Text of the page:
The other issue was to incorporate some playful elements. To render the playfulness of the world of the brand, we took inspiration from Pac-Man, one of the iconic games published by the company, to design a grid of somewhat narrow pathways through the office. As designers, we are comfortable with creating a fun universe that incorporates many such details to produce a creative and entertaining space and an office where people come together.
It was extremely difficult to work both these elements into the design, but it was also an extremely interesting project considering that we blended together the elements that express the culture of a company where seriousness and playfulness exist side by side.
The office where visitors get a sense of both the corporate brand and the national culture
The Zendesk office in Melbourne, Australia, is a project that we remember particularly well. The client was fantastic and the architectural underpinnings were good, so our interior design got off to a very good start.
At the Melbourne office, the core user group is an engineering team who require both quiet focus space and open areas for collaboration. We installed telephone booths, an area with bar tables for working on PCs, private meeting rooms, lounge spaces for casual get-togethers, and height adjustable desks so that the staff could work anywhere in the building.
This is a collaborative space in the middle of the office. We tried to create a design that did not break up the views across the office.
I also have vivid memories of the project we did for the Zendesk head office in San Francisco. It was a very challenging project where we wanted to incorporate modern designs in a historical building with fantastic architectural elements. To show off the beauty of those elements, we focused on what could be removed and what was unnecessary rather than adding to the building. The brick wall in the photograph was shaved by filing to make the bricks look more impressive. Our approach was to consider ways of using the historical elements before adapting the space into a work environment.
The Zendesk office project spanned four countries and five cities. It was extremely interesting to express the characteristics of each country while reflecting the consistent culture of the corporation across the five projects. It was important that anyone entering the office would immediately understand the nature of the company, but it was also important to capture the feel of the country and the place.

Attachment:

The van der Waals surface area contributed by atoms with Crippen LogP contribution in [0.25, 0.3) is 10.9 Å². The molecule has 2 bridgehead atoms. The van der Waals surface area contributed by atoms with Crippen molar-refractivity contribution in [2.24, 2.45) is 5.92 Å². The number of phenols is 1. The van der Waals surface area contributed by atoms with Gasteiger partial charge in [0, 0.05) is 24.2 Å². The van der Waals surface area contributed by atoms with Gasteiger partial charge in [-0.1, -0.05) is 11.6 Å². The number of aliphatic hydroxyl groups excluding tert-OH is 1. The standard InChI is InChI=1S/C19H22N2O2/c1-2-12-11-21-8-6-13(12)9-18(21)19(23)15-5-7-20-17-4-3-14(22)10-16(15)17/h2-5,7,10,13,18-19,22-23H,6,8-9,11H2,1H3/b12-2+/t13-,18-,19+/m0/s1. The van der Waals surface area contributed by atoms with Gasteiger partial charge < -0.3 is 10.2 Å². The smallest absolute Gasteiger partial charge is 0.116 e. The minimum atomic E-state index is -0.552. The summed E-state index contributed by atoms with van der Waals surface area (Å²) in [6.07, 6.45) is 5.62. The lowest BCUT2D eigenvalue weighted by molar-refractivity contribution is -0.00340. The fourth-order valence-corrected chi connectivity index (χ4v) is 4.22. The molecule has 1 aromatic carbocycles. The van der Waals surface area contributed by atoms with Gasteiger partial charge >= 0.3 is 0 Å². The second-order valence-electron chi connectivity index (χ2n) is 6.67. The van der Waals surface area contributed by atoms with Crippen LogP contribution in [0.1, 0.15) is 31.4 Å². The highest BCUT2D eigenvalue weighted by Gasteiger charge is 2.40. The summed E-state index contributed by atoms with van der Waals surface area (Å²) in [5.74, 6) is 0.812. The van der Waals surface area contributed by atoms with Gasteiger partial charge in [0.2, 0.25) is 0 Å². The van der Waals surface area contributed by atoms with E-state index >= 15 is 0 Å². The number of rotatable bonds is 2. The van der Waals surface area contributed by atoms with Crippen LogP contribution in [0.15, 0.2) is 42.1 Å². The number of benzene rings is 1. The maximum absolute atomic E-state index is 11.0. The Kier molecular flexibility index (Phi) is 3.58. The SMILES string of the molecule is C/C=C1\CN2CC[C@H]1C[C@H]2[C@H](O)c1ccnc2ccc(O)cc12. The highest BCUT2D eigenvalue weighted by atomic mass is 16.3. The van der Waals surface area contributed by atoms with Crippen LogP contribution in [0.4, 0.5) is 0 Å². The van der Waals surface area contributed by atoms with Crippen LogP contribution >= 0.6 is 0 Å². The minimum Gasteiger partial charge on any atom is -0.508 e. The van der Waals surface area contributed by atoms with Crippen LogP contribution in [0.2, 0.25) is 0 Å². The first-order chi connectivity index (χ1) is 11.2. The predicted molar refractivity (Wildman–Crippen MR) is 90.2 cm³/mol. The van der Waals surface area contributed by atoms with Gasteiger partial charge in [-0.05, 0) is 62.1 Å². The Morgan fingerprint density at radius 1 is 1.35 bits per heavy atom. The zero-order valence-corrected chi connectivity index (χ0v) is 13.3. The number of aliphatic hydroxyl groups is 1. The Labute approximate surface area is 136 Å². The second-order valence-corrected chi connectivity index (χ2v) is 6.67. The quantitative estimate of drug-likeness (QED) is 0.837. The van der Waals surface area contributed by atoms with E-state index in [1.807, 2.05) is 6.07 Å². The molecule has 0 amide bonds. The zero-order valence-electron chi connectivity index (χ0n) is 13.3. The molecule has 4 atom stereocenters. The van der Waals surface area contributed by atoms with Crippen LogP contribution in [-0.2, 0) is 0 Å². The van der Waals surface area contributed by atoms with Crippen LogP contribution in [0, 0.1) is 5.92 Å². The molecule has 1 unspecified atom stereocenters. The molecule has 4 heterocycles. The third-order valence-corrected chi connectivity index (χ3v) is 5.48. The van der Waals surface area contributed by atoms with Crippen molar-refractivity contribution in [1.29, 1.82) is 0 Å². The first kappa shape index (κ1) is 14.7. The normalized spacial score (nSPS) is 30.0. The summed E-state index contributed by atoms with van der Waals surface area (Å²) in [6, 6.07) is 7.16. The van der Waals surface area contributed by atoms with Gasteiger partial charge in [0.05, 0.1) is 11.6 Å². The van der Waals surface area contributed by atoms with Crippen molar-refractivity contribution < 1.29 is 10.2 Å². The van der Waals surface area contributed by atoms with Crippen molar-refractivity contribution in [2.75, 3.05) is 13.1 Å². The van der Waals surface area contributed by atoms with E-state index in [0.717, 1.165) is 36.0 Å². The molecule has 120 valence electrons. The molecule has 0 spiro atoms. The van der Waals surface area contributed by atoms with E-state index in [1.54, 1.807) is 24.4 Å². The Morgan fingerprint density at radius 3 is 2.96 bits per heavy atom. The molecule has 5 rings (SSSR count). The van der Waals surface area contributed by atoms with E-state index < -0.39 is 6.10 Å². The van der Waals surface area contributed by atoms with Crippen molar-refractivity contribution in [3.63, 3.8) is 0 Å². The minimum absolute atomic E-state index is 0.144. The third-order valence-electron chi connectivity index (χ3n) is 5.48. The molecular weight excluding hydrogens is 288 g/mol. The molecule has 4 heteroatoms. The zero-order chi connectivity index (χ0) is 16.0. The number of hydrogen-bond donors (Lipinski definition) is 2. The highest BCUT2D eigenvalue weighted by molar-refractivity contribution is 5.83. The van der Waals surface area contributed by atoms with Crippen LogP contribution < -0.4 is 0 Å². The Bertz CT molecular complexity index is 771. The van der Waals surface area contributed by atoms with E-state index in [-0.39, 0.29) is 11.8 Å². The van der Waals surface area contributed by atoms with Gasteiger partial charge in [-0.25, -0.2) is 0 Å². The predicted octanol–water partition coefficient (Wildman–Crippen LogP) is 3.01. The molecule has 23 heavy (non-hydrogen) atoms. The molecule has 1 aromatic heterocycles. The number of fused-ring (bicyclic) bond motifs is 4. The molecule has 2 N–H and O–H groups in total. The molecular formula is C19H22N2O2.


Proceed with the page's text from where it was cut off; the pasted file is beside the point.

The Zendesk office in Dublin, Ireland
The Zendesk office in London, UK
The Zendesk office in Madison, Wisconsin, USA
The qualities of being airy, humble, charming, and uncomplicated make up the core of the Zendesk brand image. In all its offices, the company aims for a minimalist space without any extra frills, using wood to express an organic feel and white walls to emphasize the natural color palette.
We have worked on many other projects outside the United States and all of them have been enjoyable experiences. We have come into contact with cool design ideas in different countries and we have gained an understanding of what is considered stylish. We also think about what we can learn and how we can integrate our own knowledge.
We have also been able to observe how people approach and react to our designs in other countries. The significance of design varies from country to country, and it is a given that people want different things from design. Ideas that are new to us inspire us and help us to energize our own design technologies. Our designs express our understanding of all the things we have learnt from design in other countries.
(Continued in Part 2)
Writer of this post
Kazumasa IkomaWhile working as an office manager in San Francisco, he posted numerous articles about the office designs, corporate cultures, and working styles on the West Coast. He researches what constitutes comfortable offices for companies and employees every day and puts his ideas into practice at his company.